Clarifying 2010 Employment Contracts
Jan. 11 – There has been a great deal of misinformation and misunderstanding of China’s labor laws. However, the Chinese labor contract law is quite clear about the issue above concerning treatment of employees during the probation period, nevertheless it remains just one of several widely-held misunderstandings relating to employment relationships in China.
We note some of these below:
1. Employees reaching the end of their fixed-term contract do not need to be paid compensation when being unilaterally dismissed by the employer.
They do require compensation. An amount equal to one month of salary should be paid for each year of service they provided to the company. The calculation of years of service should commence from January 1, 2008 (when the labor contract law was implemented), so currently the maximum amount of compensation payable to any employee reaching the end of a fixed-term contract will be two months. The calculation of one month of salary is based on the average monthly compensation received by the employee over the previous 12 months, including bonuses and allowances. It is capped at 300 percent of the average social salary for the city in which the employee works.
2. In the event an employer unilaterally terminates an employee’s contract with no valid reason, the liability of the employer is limited to twice the amount of compensation payable under the conditions that the termination was made in accordance with the law.
This common misunderstanding has arisen from Article 87 of the Labor Contract Law, which states that the employer can violate the law and still only be liable for double compensation based on the provisions in Article 47 (which stipulates mandatory compensation standards). However a further study of this law reveals Article 48. This article stipulates that if an employer terminates a labor contract in violation of the law, the employee can require continued performance of the contract. Only in the event that the employee does not demand continued performance, or if continued performance becomes “impossible” may the company pay double compensation to the employee.
We can therefore see that the potential cost to the employer could in fact be far higher. Components would include:
- Payment of salary for remainder of the contract term (not limited by 300 percent of average social salary provision)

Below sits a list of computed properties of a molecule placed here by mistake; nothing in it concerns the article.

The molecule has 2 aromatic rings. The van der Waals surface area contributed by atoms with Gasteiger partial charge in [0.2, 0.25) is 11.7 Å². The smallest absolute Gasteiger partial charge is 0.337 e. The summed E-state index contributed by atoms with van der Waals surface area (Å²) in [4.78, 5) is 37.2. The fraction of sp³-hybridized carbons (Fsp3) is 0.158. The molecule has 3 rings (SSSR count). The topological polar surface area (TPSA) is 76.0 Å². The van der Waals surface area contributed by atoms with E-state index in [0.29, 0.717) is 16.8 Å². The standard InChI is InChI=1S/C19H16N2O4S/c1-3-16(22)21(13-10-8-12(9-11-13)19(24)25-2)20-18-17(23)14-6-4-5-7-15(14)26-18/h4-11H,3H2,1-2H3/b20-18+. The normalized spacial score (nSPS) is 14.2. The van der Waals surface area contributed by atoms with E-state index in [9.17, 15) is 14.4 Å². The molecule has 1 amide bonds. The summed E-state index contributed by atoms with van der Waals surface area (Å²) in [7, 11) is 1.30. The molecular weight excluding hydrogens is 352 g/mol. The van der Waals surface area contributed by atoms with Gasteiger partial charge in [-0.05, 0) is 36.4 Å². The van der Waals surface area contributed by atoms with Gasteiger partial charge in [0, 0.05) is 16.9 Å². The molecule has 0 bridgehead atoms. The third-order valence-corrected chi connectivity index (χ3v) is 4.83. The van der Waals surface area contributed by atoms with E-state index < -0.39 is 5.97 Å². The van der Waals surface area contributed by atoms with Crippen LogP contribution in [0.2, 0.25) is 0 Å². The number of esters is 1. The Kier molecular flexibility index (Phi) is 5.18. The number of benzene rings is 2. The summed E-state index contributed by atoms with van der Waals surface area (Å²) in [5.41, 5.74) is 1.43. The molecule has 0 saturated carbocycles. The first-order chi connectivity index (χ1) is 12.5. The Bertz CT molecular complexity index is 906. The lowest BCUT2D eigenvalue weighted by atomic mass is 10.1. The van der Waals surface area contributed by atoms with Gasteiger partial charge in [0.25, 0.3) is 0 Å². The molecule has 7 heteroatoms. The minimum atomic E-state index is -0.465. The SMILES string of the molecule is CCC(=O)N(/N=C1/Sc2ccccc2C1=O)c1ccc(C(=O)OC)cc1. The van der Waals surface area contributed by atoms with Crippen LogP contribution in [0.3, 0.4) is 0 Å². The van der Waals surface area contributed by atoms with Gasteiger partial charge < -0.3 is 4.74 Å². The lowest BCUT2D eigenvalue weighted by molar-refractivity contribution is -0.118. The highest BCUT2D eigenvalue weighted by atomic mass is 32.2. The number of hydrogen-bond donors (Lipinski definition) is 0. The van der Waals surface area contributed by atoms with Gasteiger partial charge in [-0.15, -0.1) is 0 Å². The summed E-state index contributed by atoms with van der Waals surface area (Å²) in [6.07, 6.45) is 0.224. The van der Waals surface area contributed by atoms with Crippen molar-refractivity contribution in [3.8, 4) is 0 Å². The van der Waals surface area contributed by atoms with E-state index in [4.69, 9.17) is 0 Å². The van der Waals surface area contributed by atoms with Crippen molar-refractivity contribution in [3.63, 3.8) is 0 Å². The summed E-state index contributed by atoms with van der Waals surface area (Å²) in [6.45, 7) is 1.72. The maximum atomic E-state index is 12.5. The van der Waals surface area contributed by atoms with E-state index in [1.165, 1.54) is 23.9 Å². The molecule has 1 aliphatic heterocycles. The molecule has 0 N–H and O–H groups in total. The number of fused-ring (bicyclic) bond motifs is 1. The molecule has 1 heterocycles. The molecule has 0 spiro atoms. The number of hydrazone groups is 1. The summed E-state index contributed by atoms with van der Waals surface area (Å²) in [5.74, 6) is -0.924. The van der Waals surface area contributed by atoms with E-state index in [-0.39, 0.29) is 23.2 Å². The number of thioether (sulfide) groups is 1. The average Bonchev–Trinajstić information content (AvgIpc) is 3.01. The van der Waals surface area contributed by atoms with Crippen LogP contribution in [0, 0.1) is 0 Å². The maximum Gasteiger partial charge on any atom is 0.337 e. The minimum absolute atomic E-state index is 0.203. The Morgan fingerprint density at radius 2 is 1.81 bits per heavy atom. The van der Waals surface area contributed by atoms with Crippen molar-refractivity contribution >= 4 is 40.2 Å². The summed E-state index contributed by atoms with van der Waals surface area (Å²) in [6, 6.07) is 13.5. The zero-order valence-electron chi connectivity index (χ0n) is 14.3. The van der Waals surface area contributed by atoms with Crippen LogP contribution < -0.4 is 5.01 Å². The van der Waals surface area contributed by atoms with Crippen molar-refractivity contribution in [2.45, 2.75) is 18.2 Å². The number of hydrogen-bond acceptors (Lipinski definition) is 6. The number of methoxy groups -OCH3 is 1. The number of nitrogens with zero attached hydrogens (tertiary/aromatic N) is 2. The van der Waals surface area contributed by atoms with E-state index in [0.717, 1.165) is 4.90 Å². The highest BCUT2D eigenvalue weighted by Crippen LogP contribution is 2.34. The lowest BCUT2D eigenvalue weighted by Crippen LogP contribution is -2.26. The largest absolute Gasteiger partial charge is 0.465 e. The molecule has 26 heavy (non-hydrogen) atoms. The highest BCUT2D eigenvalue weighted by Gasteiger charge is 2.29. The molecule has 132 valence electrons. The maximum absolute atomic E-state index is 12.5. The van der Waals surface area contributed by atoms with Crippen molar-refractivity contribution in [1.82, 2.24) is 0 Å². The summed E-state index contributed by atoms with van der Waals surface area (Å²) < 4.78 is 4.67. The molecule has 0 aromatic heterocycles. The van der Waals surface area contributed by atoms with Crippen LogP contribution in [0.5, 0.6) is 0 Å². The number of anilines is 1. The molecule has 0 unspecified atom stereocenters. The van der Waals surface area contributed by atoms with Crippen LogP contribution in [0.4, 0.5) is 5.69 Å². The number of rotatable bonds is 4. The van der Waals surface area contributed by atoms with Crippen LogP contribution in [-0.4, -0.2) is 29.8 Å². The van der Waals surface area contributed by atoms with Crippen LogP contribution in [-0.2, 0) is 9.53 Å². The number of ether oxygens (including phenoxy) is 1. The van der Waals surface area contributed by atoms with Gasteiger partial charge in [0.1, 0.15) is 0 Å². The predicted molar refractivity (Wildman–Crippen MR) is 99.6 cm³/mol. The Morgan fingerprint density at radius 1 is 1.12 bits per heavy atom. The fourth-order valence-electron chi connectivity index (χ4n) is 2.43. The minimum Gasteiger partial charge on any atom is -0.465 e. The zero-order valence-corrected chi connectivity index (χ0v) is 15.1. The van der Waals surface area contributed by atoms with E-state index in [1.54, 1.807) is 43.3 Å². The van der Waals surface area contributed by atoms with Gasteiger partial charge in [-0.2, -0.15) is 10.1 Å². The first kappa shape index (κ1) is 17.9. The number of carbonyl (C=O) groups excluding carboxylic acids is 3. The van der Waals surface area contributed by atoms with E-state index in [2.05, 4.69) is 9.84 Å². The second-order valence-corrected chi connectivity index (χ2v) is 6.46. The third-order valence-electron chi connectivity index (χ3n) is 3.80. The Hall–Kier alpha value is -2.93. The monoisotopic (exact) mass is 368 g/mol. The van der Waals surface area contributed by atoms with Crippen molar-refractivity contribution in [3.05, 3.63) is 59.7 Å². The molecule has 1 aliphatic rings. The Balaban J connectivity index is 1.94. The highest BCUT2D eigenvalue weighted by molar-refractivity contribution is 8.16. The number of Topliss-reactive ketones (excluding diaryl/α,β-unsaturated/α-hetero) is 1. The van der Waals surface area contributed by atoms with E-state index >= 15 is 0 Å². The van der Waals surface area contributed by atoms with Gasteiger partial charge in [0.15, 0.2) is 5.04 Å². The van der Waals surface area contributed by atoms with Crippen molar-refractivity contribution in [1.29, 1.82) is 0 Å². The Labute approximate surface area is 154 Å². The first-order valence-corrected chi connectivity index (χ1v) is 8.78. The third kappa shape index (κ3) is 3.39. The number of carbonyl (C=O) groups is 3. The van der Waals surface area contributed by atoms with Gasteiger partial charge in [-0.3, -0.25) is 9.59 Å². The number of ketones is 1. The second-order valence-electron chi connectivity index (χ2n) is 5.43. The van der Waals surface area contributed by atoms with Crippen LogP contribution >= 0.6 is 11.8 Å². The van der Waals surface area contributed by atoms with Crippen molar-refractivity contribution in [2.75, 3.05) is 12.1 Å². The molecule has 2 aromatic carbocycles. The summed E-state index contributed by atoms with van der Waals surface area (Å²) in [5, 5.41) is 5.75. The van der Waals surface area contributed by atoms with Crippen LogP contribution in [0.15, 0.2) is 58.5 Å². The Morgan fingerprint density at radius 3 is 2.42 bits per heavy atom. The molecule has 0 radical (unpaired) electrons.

- Legally stipulated compensation at the end of the contract term
- Any court costs incurred
3. Not providing employees with written employment contracts can be advantageous to the employer.
In fact the opposite is true. Employers should be aware that the employment relationship is deemed to have started from the first day the employee works at the company, not from the date of signature of the contract.
According to the labor contract law, an employer must ensure that it has completed a written labor contract with every staff member within one month of the employee commencing work. This is important because if such a contract is not in place by the end of the first month the employee shall have the right to claim double salary for the period in which the company remains out of compliance with this regulation.
If the company neglects to complete such a contract after the employee has worked for one whole year, not only can the employee claim double salary for the previous eleven months, they can also claim an open-term contract from the employer. This will mean that the employer loses the ability to release the contract of the employee at the end of the fixed-term contract.
4. Companies may hire all of their employees through agents (a practice known as “paiqian” in China) instead of signing labor contracts directly with employees.
According to Article 66 of the labor contract law, in general only “temporary, substitute and auxiliary” positions should be filled by staff hired through an agency. However no implementation rules have so far been issued by the government to clarify the definition of these terms. We can say that companies which hire a large proportion of their staff through agencies are operating in a gray area of the law. The situation is unclear relating to issues of compliance and potential liabilities.
We can also add that employing all staff in this manner is an unnecessary risk, as there is no effective advantage to hiring senior employees in this manner, and in fact the vast majority of employees will prefer to have a direct contract with their employer.
Adam Livermore is a senior associate at Dezan Shira & Associates and manages the Dalian office, which houses the practice’s national HR and payroll unit. Please contact him for China HR, labor contract and payroll legal and implementation advice.
This article originally appeared in the December 2009 issue of China Briefing magazine, a China HR special issue.
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